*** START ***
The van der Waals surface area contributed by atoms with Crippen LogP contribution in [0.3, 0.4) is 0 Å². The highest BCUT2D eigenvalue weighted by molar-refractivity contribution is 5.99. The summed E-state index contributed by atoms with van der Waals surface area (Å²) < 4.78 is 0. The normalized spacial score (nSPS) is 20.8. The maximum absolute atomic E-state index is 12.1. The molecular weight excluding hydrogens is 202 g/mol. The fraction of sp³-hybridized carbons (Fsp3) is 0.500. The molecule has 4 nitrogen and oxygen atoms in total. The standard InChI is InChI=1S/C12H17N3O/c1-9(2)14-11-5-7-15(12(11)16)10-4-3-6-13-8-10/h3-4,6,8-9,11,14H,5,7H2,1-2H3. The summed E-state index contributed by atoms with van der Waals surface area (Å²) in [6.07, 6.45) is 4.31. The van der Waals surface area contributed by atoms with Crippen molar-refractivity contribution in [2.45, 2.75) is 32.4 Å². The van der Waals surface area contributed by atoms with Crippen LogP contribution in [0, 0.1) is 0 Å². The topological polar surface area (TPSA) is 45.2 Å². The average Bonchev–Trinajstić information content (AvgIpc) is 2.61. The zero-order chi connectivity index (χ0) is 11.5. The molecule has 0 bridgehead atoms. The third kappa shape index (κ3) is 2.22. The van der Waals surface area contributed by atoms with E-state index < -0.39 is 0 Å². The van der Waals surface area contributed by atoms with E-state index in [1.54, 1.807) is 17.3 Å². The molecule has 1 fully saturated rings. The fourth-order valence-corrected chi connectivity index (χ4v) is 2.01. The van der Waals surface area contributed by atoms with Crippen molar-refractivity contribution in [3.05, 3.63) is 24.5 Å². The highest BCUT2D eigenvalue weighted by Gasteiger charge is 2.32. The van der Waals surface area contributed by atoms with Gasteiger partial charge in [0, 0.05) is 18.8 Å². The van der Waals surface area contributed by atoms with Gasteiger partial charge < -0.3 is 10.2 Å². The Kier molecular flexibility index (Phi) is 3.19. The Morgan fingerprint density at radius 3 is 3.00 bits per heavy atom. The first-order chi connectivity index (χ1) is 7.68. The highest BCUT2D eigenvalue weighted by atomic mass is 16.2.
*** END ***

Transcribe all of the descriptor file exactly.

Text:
The van der Waals surface area contributed by atoms with Crippen LogP contribution in [0.3, 0.4) is 0 Å². The highest BCUT2D eigenvalue weighted by molar-refractivity contribution is 5.99. The summed E-state index contributed by atoms with van der Waals surface area (Å²) < 4.78 is 0. The normalized spacial score (nSPS) is 20.8. The maximum absolute atomic E-state index is 12.1. The molecular weight excluding hydrogens is 202 g/mol. The fraction of sp³-hybridized carbons (Fsp3) is 0.500. The molecule has 4 nitrogen and oxygen atoms in total. The standard InChI is InChI=1S/C12H17N3O/c1-9(2)14-11-5-7-15(12(11)16)10-4-3-6-13-8-10/h3-4,6,8-9,11,14H,5,7H2,1-2H3. The summed E-state index contributed by atoms with van der Waals surface area (Å²) in [6.07, 6.45) is 4.31. The van der Waals surface area contributed by atoms with Crippen molar-refractivity contribution in [2.45, 2.75) is 32.4 Å². The van der Waals surface area contributed by atoms with Crippen LogP contribution in [0, 0.1) is 0 Å². The topological polar surface area (TPSA) is 45.2 Å². The average Bonchev–Trinajstić information content (AvgIpc) is 2.61. The zero-order chi connectivity index (χ0) is 11.5. The molecule has 0 bridgehead atoms. The third kappa shape index (κ3) is 2.22. The van der Waals surface area contributed by atoms with E-state index < -0.39 is 0 Å². The van der Waals surface area contributed by atoms with E-state index in [1.54, 1.807) is 17.3 Å². The molecule has 1 fully saturated rings. The fourth-order valence-corrected chi connectivity index (χ4v) is 2.01. The van der Waals surface area contributed by atoms with Crippen molar-refractivity contribution in [3.05, 3.63) is 24.5 Å². The highest BCUT2D eigenvalue weighted by Gasteiger charge is 2.32. The van der Waals surface area contributed by atoms with Gasteiger partial charge in [0, 0.05) is 18.8 Å². The van der Waals surface area contributed by atoms with Gasteiger partial charge < -0.3 is 10.2 Å². The Kier molecular flexibility index (Phi) is 3.19. The Morgan fingerprint density at radius 3 is 3.00 bits per heavy atom. The first-order chi connectivity index (χ1) is 7.68. The highest BCUT2D eigenvalue weighted by atomic mass is 16.2.